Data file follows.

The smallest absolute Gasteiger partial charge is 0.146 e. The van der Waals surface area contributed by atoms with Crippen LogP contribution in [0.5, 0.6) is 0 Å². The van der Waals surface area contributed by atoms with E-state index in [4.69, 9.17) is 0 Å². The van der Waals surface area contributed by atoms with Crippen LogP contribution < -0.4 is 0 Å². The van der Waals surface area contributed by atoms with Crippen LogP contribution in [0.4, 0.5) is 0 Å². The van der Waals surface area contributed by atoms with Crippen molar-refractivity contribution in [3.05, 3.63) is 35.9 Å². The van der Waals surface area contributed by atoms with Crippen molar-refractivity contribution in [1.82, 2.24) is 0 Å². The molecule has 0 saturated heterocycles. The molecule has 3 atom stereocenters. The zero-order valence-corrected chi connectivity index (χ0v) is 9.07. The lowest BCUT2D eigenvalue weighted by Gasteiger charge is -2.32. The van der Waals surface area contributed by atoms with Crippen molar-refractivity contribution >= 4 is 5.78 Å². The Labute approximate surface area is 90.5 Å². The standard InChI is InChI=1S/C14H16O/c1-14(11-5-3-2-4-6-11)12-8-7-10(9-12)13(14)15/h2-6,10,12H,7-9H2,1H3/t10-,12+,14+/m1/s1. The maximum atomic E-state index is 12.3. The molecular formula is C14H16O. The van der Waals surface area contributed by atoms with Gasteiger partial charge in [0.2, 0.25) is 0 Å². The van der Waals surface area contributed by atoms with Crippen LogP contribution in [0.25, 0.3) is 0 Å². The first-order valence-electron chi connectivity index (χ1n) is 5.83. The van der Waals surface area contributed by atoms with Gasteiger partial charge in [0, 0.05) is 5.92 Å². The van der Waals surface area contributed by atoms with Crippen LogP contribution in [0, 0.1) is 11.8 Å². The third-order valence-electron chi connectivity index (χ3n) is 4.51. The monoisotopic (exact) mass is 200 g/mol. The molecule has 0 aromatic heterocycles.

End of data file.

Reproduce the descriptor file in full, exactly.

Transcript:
The smallest absolute Gasteiger partial charge is 0.146 e. The van der Waals surface area contributed by atoms with Crippen LogP contribution in [0.5, 0.6) is 0 Å². The van der Waals surface area contributed by atoms with E-state index in [4.69, 9.17) is 0 Å². The van der Waals surface area contributed by atoms with Crippen LogP contribution < -0.4 is 0 Å². The van der Waals surface area contributed by atoms with Crippen LogP contribution in [0.4, 0.5) is 0 Å². The van der Waals surface area contributed by atoms with Crippen molar-refractivity contribution in [3.05, 3.63) is 35.9 Å². The van der Waals surface area contributed by atoms with Crippen molar-refractivity contribution in [1.82, 2.24) is 0 Å². The molecule has 0 saturated heterocycles. The molecule has 3 atom stereocenters. The zero-order valence-corrected chi connectivity index (χ0v) is 9.07. The lowest BCUT2D eigenvalue weighted by Gasteiger charge is -2.32. The van der Waals surface area contributed by atoms with Crippen molar-refractivity contribution >= 4 is 5.78 Å². The Labute approximate surface area is 90.5 Å². The standard InChI is InChI=1S/C14H16O/c1-14(11-5-3-2-4-6-11)12-8-7-10(9-12)13(14)15/h2-6,10,12H,7-9H2,1H3/t10-,12+,14+/m1/s1. The maximum atomic E-state index is 12.3. The molecular formula is C14H16O. The van der Waals surface area contributed by atoms with Gasteiger partial charge in [0.2, 0.25) is 0 Å². The van der Waals surface area contributed by atoms with Crippen LogP contribution in [0.25, 0.3) is 0 Å². The first-order valence-electron chi connectivity index (χ1n) is 5.83. The van der Waals surface area contributed by atoms with Gasteiger partial charge in [0, 0.05) is 5.92 Å². The van der Waals surface area contributed by atoms with Crippen LogP contribution in [0, 0.1) is 11.8 Å². The third-order valence-electron chi connectivity index (χ3n) is 4.51. The monoisotopic (exact) mass is 200 g/mol. The molecule has 0 aromatic heterocycles.